The United States also couldn't supply its nuclear reactors without its northern neighbor. Canada is the world's largest uranium producer, providing more than a fifth of the global total. The United States imports about 80 percent of the uranium that fuels its nuclear power plants, which produce about 20 percent of America's electricity, and roughly half those imports come from Canada. That means Saskatchewan's uranium produces nearly 8 percent of America's electricity.

Simply put, no other country fills America's energy needs as effectively as Canada -- and the United States doesn't need to resort to large military buildups and deals with shady dictatorships to secure its supplies, as it does in the Gulf. For this reason, Romney is right to focus on the importance of Canadian energy. Recent increases in domestic natural gas and crude oil extraction have slightly reduced U.S. dependence on hydrocarbon imports, but they will not eliminate the United States' future reliance on Canada.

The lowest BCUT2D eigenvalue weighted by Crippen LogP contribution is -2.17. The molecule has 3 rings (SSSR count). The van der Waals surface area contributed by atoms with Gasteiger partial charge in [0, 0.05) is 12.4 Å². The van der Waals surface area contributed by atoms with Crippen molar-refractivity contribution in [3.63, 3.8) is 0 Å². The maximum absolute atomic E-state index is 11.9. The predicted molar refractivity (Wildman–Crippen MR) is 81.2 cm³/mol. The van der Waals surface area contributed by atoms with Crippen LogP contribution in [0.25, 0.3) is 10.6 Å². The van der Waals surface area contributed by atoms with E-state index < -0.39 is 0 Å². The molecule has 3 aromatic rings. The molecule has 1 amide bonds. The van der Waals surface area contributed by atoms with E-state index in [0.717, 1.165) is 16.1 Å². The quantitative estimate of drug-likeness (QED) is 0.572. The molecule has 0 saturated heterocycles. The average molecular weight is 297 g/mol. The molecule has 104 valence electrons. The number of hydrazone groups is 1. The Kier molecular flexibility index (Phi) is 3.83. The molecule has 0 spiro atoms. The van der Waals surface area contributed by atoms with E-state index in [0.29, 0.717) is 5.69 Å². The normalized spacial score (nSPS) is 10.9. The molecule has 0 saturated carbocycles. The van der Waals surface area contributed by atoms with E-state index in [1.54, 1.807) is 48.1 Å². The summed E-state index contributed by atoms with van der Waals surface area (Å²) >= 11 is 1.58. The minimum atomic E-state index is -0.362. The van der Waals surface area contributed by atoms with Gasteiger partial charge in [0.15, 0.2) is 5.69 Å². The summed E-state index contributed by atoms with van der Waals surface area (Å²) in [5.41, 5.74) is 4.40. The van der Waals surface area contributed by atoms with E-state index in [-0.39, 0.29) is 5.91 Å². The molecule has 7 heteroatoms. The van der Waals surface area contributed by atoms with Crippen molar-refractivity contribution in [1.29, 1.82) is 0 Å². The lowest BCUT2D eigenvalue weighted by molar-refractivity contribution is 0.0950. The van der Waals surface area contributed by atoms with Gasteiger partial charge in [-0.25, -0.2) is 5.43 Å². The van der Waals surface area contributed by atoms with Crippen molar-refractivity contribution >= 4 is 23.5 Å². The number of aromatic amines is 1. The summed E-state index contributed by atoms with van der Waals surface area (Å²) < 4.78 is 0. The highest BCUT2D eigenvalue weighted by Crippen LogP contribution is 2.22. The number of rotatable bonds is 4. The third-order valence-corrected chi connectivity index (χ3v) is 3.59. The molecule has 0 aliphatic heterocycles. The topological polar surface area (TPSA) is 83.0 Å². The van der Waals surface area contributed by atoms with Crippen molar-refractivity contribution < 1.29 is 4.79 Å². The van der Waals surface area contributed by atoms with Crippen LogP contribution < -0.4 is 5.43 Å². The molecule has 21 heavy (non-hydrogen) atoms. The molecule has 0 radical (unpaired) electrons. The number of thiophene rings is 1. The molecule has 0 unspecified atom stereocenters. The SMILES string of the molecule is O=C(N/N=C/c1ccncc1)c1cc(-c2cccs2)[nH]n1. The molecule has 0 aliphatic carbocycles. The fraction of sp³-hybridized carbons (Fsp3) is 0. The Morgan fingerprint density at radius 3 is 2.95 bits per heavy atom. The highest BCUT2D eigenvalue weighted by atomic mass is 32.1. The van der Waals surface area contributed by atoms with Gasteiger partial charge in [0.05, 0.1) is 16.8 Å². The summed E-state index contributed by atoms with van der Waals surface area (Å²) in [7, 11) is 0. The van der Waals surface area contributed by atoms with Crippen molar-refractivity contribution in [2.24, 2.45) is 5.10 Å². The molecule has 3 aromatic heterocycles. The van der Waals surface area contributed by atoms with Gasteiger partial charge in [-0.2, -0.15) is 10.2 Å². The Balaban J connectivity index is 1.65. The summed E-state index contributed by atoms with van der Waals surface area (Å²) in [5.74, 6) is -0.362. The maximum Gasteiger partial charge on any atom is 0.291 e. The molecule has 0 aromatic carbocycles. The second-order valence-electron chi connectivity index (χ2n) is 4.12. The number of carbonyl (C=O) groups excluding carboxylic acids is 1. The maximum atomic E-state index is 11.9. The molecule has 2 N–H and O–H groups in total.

President Barack Obama's decision to block the Keystone XL pipeline, which would have linked oil sands in Alberta to the U.S. market, was motivated by his desire to mollify one of the more extreme segments of his constituency in an election year -- not by a long-term vision of nurturing the vital U.S.-Canada energy relationship. The most disturbing consequence of this decision was the sight of the Canadian prime minister flying to China to peddle future oil exports to America's greatest strategic rival.

Canadians are hardly assertive or demanding. We don't expect U.S. presidents to bow down to our prime ministers when they visit us in Ottawa, nor are we looking for the occasional kickback on an F-16 deal. You don't even need to look the other way when the police crack down on hockey rioters in Vancouver. But a "thank you" every once in a while would sure be nice.

Bill Pugliano/Getty Images


Leap Day in North Korea

Barack Obama's nuclear deal with Pyongyang is a modest success. But let's not get carried away.